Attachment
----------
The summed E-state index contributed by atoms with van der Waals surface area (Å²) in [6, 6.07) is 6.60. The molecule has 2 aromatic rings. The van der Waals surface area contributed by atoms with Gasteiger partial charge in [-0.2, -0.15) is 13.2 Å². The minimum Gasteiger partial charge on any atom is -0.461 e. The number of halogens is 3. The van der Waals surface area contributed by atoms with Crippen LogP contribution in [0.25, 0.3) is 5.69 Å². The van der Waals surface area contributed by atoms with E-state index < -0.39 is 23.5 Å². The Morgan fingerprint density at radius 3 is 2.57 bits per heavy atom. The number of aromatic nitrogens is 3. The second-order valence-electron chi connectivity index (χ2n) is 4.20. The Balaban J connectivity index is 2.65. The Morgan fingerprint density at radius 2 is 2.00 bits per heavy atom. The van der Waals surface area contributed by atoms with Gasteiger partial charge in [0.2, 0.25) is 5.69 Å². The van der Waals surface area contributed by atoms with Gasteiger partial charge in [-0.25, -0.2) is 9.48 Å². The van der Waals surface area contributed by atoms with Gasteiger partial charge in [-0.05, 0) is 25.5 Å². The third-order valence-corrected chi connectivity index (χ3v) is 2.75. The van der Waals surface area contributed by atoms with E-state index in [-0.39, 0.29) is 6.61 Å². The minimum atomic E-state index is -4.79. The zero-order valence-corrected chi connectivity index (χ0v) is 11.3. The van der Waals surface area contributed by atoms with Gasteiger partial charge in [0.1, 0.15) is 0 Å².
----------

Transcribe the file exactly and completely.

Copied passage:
The summed E-state index contributed by atoms with van der Waals surface area (Å²) in [6, 6.07) is 6.60. The molecule has 2 aromatic rings. The van der Waals surface area contributed by atoms with Gasteiger partial charge in [-0.2, -0.15) is 13.2 Å². The minimum Gasteiger partial charge on any atom is -0.461 e. The number of halogens is 3. The van der Waals surface area contributed by atoms with Crippen LogP contribution in [0.25, 0.3) is 5.69 Å². The van der Waals surface area contributed by atoms with E-state index < -0.39 is 23.5 Å². The Morgan fingerprint density at radius 3 is 2.57 bits per heavy atom. The number of aromatic nitrogens is 3. The second-order valence-electron chi connectivity index (χ2n) is 4.20. The Balaban J connectivity index is 2.65. The Morgan fingerprint density at radius 2 is 2.00 bits per heavy atom. The van der Waals surface area contributed by atoms with Gasteiger partial charge in [0.2, 0.25) is 5.69 Å². The van der Waals surface area contributed by atoms with Gasteiger partial charge in [-0.25, -0.2) is 9.48 Å². The van der Waals surface area contributed by atoms with Gasteiger partial charge in [-0.05, 0) is 25.5 Å². The third-order valence-corrected chi connectivity index (χ3v) is 2.75. The van der Waals surface area contributed by atoms with E-state index in [-0.39, 0.29) is 6.61 Å². The minimum atomic E-state index is -4.79. The zero-order valence-corrected chi connectivity index (χ0v) is 11.3. The van der Waals surface area contributed by atoms with Gasteiger partial charge in [0.1, 0.15) is 0 Å².